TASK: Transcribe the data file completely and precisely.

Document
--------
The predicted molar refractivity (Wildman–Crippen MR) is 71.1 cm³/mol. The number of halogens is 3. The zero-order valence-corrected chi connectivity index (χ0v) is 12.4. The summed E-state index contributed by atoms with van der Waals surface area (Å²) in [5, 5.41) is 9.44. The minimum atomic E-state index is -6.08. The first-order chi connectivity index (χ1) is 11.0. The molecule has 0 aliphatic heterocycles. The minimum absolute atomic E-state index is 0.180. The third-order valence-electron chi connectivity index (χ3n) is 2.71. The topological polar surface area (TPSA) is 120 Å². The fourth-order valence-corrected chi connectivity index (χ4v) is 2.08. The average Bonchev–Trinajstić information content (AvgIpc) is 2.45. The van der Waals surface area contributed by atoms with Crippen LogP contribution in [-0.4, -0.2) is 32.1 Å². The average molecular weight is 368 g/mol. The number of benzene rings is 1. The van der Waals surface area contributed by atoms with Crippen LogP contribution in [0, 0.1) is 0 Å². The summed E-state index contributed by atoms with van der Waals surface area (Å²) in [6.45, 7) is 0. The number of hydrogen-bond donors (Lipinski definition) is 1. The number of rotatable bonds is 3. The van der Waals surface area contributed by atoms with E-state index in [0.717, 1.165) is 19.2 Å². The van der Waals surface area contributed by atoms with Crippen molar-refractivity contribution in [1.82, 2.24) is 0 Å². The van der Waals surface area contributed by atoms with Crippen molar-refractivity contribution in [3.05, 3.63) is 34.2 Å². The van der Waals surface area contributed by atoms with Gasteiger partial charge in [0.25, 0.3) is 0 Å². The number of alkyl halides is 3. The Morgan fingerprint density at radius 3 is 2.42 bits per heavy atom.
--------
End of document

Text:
The predicted molar refractivity (Wildman–Crippen MR) is 71.1 cm³/mol. The number of halogens is 3. The zero-order valence-corrected chi connectivity index (χ0v) is 12.4. The summed E-state index contributed by atoms with van der Waals surface area (Å²) in [5, 5.41) is 9.44. The minimum atomic E-state index is -6.08. The first-order chi connectivity index (χ1) is 11.0. The molecule has 0 aliphatic heterocycles. The minimum absolute atomic E-state index is 0.180. The third-order valence-electron chi connectivity index (χ3n) is 2.71. The topological polar surface area (TPSA) is 120 Å². The fourth-order valence-corrected chi connectivity index (χ4v) is 2.08. The average Bonchev–Trinajstić information content (AvgIpc) is 2.45. The van der Waals surface area contributed by atoms with Crippen LogP contribution in [-0.4, -0.2) is 32.1 Å². The average molecular weight is 368 g/mol. The number of benzene rings is 1. The van der Waals surface area contributed by atoms with Crippen LogP contribution in [0, 0.1) is 0 Å². The summed E-state index contributed by atoms with van der Waals surface area (Å²) in [6.45, 7) is 0. The number of hydrogen-bond donors (Lipinski definition) is 1. The number of rotatable bonds is 3. The van der Waals surface area contributed by atoms with E-state index in [0.717, 1.165) is 19.2 Å². The van der Waals surface area contributed by atoms with Crippen molar-refractivity contribution in [1.82, 2.24) is 0 Å². The van der Waals surface area contributed by atoms with Crippen molar-refractivity contribution in [3.05, 3.63) is 34.2 Å². The van der Waals surface area contributed by atoms with Gasteiger partial charge in [0.25, 0.3) is 0 Å². The number of alkyl halides is 3. The Morgan fingerprint density at radius 3 is 2.42 bits per heavy atom.